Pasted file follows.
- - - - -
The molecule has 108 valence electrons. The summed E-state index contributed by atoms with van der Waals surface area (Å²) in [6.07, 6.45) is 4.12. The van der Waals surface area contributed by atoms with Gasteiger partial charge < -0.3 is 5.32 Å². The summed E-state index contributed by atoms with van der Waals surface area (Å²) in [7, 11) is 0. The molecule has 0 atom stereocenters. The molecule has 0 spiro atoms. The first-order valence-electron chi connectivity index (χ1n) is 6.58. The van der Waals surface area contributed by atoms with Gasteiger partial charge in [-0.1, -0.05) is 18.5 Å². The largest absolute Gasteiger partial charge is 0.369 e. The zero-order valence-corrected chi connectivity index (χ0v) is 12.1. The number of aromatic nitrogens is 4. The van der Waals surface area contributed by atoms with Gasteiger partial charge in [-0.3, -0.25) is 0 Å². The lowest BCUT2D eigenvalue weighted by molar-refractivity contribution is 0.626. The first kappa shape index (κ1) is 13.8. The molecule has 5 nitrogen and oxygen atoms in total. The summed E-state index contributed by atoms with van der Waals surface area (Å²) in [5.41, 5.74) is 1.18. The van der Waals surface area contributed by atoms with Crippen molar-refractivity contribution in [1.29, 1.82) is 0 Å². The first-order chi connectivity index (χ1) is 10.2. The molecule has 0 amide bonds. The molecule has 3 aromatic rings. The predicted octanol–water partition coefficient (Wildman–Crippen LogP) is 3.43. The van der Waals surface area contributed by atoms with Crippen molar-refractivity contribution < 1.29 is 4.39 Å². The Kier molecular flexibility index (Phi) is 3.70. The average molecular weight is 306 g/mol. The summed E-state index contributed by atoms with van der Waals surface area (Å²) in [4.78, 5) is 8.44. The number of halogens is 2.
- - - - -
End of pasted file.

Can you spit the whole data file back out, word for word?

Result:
The molecule has 108 valence electrons. The summed E-state index contributed by atoms with van der Waals surface area (Å²) in [6.07, 6.45) is 4.12. The van der Waals surface area contributed by atoms with Gasteiger partial charge < -0.3 is 5.32 Å². The summed E-state index contributed by atoms with van der Waals surface area (Å²) in [7, 11) is 0. The molecule has 0 atom stereocenters. The molecule has 0 spiro atoms. The first-order valence-electron chi connectivity index (χ1n) is 6.58. The van der Waals surface area contributed by atoms with Gasteiger partial charge in [-0.1, -0.05) is 18.5 Å². The largest absolute Gasteiger partial charge is 0.369 e. The zero-order valence-corrected chi connectivity index (χ0v) is 12.1. The number of aromatic nitrogens is 4. The van der Waals surface area contributed by atoms with Gasteiger partial charge in [-0.3, -0.25) is 0 Å². The lowest BCUT2D eigenvalue weighted by molar-refractivity contribution is 0.626. The first kappa shape index (κ1) is 13.8. The molecule has 5 nitrogen and oxygen atoms in total. The summed E-state index contributed by atoms with van der Waals surface area (Å²) in [5.41, 5.74) is 1.18. The van der Waals surface area contributed by atoms with Crippen molar-refractivity contribution in [1.29, 1.82) is 0 Å². The first-order chi connectivity index (χ1) is 10.2. The molecule has 0 amide bonds. The molecule has 3 aromatic rings. The predicted octanol–water partition coefficient (Wildman–Crippen LogP) is 3.43. The van der Waals surface area contributed by atoms with Crippen molar-refractivity contribution < 1.29 is 4.39 Å². The Kier molecular flexibility index (Phi) is 3.70. The average molecular weight is 306 g/mol. The summed E-state index contributed by atoms with van der Waals surface area (Å²) in [4.78, 5) is 8.44. The number of halogens is 2.